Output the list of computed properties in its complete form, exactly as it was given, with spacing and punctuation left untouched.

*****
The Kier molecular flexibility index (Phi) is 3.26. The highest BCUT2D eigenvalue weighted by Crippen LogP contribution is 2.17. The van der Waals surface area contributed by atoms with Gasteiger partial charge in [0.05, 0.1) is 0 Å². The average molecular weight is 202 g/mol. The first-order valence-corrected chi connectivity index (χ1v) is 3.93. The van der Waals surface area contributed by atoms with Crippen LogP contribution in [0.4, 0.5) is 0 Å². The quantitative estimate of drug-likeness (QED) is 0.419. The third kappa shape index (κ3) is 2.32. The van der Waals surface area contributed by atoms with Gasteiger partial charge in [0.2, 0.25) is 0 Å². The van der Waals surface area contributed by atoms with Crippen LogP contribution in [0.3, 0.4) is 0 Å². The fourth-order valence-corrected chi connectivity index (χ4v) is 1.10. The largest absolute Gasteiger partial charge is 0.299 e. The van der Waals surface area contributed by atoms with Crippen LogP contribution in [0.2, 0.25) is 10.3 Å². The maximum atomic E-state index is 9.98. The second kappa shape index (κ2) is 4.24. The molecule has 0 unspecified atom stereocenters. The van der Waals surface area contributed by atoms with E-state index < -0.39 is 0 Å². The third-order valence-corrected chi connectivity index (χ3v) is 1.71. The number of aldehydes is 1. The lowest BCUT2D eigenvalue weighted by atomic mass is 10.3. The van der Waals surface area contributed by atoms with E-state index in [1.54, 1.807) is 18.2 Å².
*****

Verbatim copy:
The Kier molecular flexibility index (Phi) is 3.26. The highest BCUT2D eigenvalue weighted by Crippen LogP contribution is 2.17. The van der Waals surface area contributed by atoms with Gasteiger partial charge in [0.05, 0.1) is 0 Å². The average molecular weight is 202 g/mol. The first-order valence-corrected chi connectivity index (χ1v) is 3.93. The van der Waals surface area contributed by atoms with Crippen LogP contribution in [0.4, 0.5) is 0 Å². The quantitative estimate of drug-likeness (QED) is 0.419. The third kappa shape index (κ3) is 2.32. The van der Waals surface area contributed by atoms with Gasteiger partial charge in [0.2, 0.25) is 0 Å². The van der Waals surface area contributed by atoms with Crippen LogP contribution in [0.3, 0.4) is 0 Å². The fourth-order valence-corrected chi connectivity index (χ4v) is 1.10. The largest absolute Gasteiger partial charge is 0.299 e. The van der Waals surface area contributed by atoms with Crippen LogP contribution in [0.2, 0.25) is 10.3 Å². The maximum atomic E-state index is 9.98. The second kappa shape index (κ2) is 4.24. The molecule has 0 unspecified atom stereocenters. The van der Waals surface area contributed by atoms with E-state index < -0.39 is 0 Å². The third-order valence-corrected chi connectivity index (χ3v) is 1.71. The number of aldehydes is 1. The lowest BCUT2D eigenvalue weighted by atomic mass is 10.3. The van der Waals surface area contributed by atoms with E-state index in [1.54, 1.807) is 18.2 Å².